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Characteristics of the environment and physical activity in midlife: Findings from UK Biobank.

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Characteristics of the environment influence health and may promote physical activity. We explored the associations between neighborhood environmental characteristics grouped within five facets (spaces for physical activity, walkability, disturbance, natural environment, and the sociodemographic environment) and objective ('recorded') and self-reported ('reported') physical activity in adults from UK Biobank. Recorded activity was assessed using wrist-worn accelerometers (2013-2015, n = 65,967) and time spent in moderate-to-vigorous physical activity (MVPA), walking, and walking for pleasure was self-reported (2006-2010, n = 337,822). Associations were assessed using linear and multinomial logistic regression models and data were analyzed in 2017. We found participants living in areas with higher concentrations of air pollution recorded and reported lower levels of physical activity and those in rural areas and more walkable areas had higher levels of both recorded and reported activity. Some associations varied according to the specificity of the outcome, for example, those living in the most deprived areas were less likely to record higher levels of MVPA (upper tertile: RRR: 0.80 95% CI: 0.74, 0.86) but were more likely to report higher levels of walking (upper tertile: RRR: 1.09, 95% CI: 1.06, 1.13). Environmental characteristics have the potential to contribute to different physical activities but interventions which focus on a single environmental attribute or physical activity outcome may not have the greatest benefits.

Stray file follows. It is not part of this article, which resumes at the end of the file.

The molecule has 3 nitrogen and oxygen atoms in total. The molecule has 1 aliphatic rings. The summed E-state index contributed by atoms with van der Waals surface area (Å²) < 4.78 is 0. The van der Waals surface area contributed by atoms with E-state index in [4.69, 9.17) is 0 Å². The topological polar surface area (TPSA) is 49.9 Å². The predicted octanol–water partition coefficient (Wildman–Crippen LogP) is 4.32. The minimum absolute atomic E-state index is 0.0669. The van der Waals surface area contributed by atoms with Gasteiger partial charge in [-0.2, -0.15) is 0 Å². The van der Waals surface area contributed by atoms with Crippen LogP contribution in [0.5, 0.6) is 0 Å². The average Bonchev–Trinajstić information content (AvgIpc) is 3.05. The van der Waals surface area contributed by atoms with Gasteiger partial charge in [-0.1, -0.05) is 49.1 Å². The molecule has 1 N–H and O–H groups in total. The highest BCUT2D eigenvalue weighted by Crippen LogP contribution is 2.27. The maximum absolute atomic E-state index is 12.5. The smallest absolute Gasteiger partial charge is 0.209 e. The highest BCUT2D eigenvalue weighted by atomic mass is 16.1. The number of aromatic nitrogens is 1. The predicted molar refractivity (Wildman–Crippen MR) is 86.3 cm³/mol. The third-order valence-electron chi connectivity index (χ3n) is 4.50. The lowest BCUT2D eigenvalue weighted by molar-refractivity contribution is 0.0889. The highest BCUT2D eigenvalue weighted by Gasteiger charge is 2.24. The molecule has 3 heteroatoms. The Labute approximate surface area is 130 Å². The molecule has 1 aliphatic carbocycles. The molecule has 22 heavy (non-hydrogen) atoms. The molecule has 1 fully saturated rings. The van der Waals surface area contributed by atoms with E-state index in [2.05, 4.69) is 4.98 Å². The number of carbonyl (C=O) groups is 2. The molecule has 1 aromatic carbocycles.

Accelerometry, Environment, Physical activity, UK Biobank, Walking, Accelerometry, Adult, Aged, Environment Design, Exercise, Female, Humans, Male, Middle Aged, Residence Characteristics, Self Report, Surveys and Questionnaires, United Kingdom, Walking

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Elsevier BV
Wellcome Trust (087636/Z/08/Z)
Economic and Social Research Council (ES/G007462/1)
Medical Research Council (MR/K023187/1)
Medical Research Council (MC_UU_12015/6)
TCC (None)
This work was supported by the Medical Research Council [Unit Program number MC_UP_12015/6]. The work was also supported under the auspices of the Centre for Diet and Activity Research (CEDAR), a UKCRC Public Health Research Centre of Excellence at the University of Cambridge, for which funding from the British Heart Foundation, Economic and Social Research Council, Medical Research Council, National Institute for Health Research and the Wellcome Trust, under the auspices of the United Kingdom Clinical Research Collaboration, is gratefully acknowledged.